I love my therapist; she’s smart, skilled, caring, insightful, grounded, and just a good, decent person. And maybe after all these years, I’m done working with her.
I know this is driven by hurt, so I want to slow down, take a breath, and think it through. It’s not only about wanting to put up an emotional wall, however. I wonder if she may have given me all she can or is willing to.
To explain how I got to this point, I need to back up a couple of months, to the time I told her that I comfort myself imagining resting my head on her knee while she touches my hair. I felt very exposed when I told her that, and she backed away immediately. “I don’t even have to take that to my ethics board,” I remember her saying. “It’s obviously not okay.”
Soon after that we had the therapy retreat, which was intensive and helpful, and since then we’ve gone back and forth between working with the shame connected to having connected arousal and abuse in my head, and just propping me up on the days (weeks) when my medication issues are especially bad. We have never revisited that conversation, but it’s been in my head almost every time I’ve seen her.
Last week I was working in California for four intensive days, and I’ve had week upon week of insomnia, so I’m pretty tired out these days. And sad, somehow. I just want comfort.
I say that to E yesterday, in our therapy session. I am not very talkative, and I can see I am making her work too hard, trying to draw me out (not on purpose, I am just stuck for a while). As the session progresses, I fee I am a small child, a baby even, holding out my arms, waiting to be picked up and held close.
“I feel so alone with it all,” I tell her. “There’s a great big hole in my heart…”
She asks me what I needed to fill it. How can I answer this? I need my mother. I need to be tiny and know I am cherished, that my presence in this world matters deeply. I need something that doesn’t even have words.
I get up from the floor, where we are coloring our mandalas, and climb up on the couch. I curl up and hold a pillow close to me, which also gives me a barrier to hide behind.
We talk a little about touch. I find massage gives me a little bit of what I need. We talk about what I can ask for from my husband. But gradually, words become harder and harder to find.
Finally, she says, in a soft voice, “I bet it would feel good for me to come over there and stroke your hair and tell you that you are wonderful, wouldn’t it?”
I can only nod.
She says, “I see that, and I wish I could give you that. You are wonderful, I can tell you that. You are courageous and so committed to doing this hard work. But I can’t give you that. That’s where we hit my professional boundaries; it wouldn’t be right.”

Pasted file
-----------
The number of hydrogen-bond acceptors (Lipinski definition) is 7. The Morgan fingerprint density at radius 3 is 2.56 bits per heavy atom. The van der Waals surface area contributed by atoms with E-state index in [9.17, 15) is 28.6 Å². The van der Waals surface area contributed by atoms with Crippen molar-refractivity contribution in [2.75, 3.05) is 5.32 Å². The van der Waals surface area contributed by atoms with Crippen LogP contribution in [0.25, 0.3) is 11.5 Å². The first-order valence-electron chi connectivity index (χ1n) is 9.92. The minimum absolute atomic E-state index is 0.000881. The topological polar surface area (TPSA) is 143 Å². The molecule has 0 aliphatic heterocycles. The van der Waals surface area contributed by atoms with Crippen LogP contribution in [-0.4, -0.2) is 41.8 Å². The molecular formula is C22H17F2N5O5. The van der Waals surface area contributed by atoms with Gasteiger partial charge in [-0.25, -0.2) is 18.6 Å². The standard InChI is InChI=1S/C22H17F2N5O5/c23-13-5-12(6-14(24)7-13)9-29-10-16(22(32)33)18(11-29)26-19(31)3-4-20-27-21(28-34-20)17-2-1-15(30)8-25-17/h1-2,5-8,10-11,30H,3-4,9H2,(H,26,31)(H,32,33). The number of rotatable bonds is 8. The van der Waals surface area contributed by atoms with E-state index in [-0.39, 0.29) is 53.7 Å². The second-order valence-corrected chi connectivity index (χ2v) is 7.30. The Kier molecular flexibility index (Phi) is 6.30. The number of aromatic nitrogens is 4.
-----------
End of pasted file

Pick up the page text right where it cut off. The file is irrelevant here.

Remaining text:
I close my eyes and wonder why I even nodded when she said that. I should have just said NO, I don’t even want that, why would I?!?
She says, “It’s one of those times when what I want to offer as a human being collides with what I do as a professional… I can’t risk my license and my practice… not appropriates… [etc., I’m forgetting portions of this]… This probably doesn’t feel very good to you, to be told I can’t give you that. But you probably feel good to know you have an ethical therapist.”
What?!? No, I don’t feel good I have an “ethical therapist.” Why would it be unethical to sit next to me, to touch me? Why not come hold my hand? It’s not sexual, there’s never been anything sexual about it. It’s not something I want all the time. It’s just right now. Right now as we have been talking about the most intimate things. Right now as I have been struggling for months and months with my withdrawal from Effexor, wondering sometimes if I will ever feel stable. Why is it unethical to provide some physical comfort?
I consider leaving early. I have never left a session early; the minutes I spend there are too important to me to throw them away. But there is absolutely nothing to say. She is certain that by denying me some comfort for that hole in my heart, she is doing what is best for me. I know she’s not trying to be mean. But there is no way to reconcile what I want and what she wants. It seems so pointless.
But I don’t leave. I don’t want to do anything I’ll regret later. We are near the end of the session anyway. I’m polite and don’t say much. I start to clean up the pens and the coloring books a bit early. Finally it’s time to go. She stands by the door to say goodbye and touches me lightly on the arm as I pass by.
Sorry, that doesn’t help.